Got a fun video for ya.
Kudos to Brandi for sharing her story and getting us to think more about how we do, or don’t, respond physically to the music during a show.
But after watching the video I started to wonder…
What type of behavior is more beneficial and rewarding for us: physically rocking out and drenching ourselves in sweat, like Brandi suggests? Or can we experience the same amount of pleasure by not getting physical and simply enjoying a more internal and cerebral rush?
I think it’s a mix of both. But if that’s the case, we must ask ourselves more questions because we might be selling ourselves short during our favorite shows.
Could We Be Selling Ourselves Short?
If we are selling ourselves short, should we push ourselves to rock out more externally if we tend to opt for the more internal pleasure route?
After talking with the Dancing Guy about his experience, it’s possibly that those fans who let loose and dance/mosh/crowdsurf at shows tend to have more fun than those who just stand around with their arms folded.
But on the flipside, during some of my recent favorite shows where the music didn’t make me want to dance or get physical, the music still set off a whole bunch of pleasurable emotional fireworks in my mind helping me to feel and process grief, joy and other concert emotions.
Are We Missing Out?
I know that having balance in general is good for us as a species, so I wonder about the negative effects if we do too much of either.
And if we’re unbalanced and rock out to much internally or externally, are we missing out on something? Are we keeping ourselves from having an amazing concert experience?
Brandi also got me thinking about our recent Bon Iver fan moment, where one fan was so moved that he wanted to inspire other fans to rock out but those Chicago fans didn’t want to rock out, they wanted to sit back, relax and chill out.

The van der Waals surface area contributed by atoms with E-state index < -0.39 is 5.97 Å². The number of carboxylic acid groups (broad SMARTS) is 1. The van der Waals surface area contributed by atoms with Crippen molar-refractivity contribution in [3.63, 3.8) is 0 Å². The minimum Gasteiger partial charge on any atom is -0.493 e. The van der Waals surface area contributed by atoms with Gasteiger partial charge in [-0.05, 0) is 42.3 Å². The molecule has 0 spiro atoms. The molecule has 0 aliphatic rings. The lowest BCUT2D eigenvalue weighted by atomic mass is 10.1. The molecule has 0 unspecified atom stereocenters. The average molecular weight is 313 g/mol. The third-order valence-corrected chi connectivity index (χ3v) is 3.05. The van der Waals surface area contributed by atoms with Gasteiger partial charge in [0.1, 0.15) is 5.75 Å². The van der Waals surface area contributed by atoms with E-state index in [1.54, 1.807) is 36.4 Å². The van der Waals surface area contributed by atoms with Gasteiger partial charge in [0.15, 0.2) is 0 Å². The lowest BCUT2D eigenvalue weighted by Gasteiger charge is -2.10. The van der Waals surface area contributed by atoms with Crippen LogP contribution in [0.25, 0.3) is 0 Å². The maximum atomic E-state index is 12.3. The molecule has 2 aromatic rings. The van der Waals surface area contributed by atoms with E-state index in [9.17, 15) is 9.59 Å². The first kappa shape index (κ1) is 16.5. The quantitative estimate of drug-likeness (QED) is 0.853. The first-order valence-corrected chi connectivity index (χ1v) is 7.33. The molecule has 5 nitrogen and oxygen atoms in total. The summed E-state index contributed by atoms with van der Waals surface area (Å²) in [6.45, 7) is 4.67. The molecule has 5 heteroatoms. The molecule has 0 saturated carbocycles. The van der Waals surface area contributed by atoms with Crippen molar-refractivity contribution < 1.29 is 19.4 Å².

That said, one of my favorite parts of her video is at the 2:00 mark where Brandi shares her thoughts on watching a girl at a show who was holding back her desire to rock out for fear of being rejected by her friends. Should we add the “fear of being rejected at a concert” to our list?
How About You?
Have you ever given into the peer pressure when on the inside you wanted to let your inner fan rock out and not care what other people thought? What made you hold back? And if you overcame the pressure, how’d you do it?
Speaking of peer pressure, why do we care so much about what people think at show? We paid money and if we’re not annoying people or hurting anyone, then we shouldn’t care what anyone else thinks, right?
But we all know that doesn’t happen. Because peer pressure is strong and rarely do we rise above our society’s pressure or our own inhibitions at concert without the help of drugs or alcohol.
Overall, the video is great fodder to explore and I’d love to know what you think of it and the other points Brandi makes.
I’ll be thinking about this stuff during my next concert and I invite you to post your comments below and we’ll share them on a future episode of Live Fix Radio.
Thanks again to Brandi for post the video and we welcome you to the Live Fix community!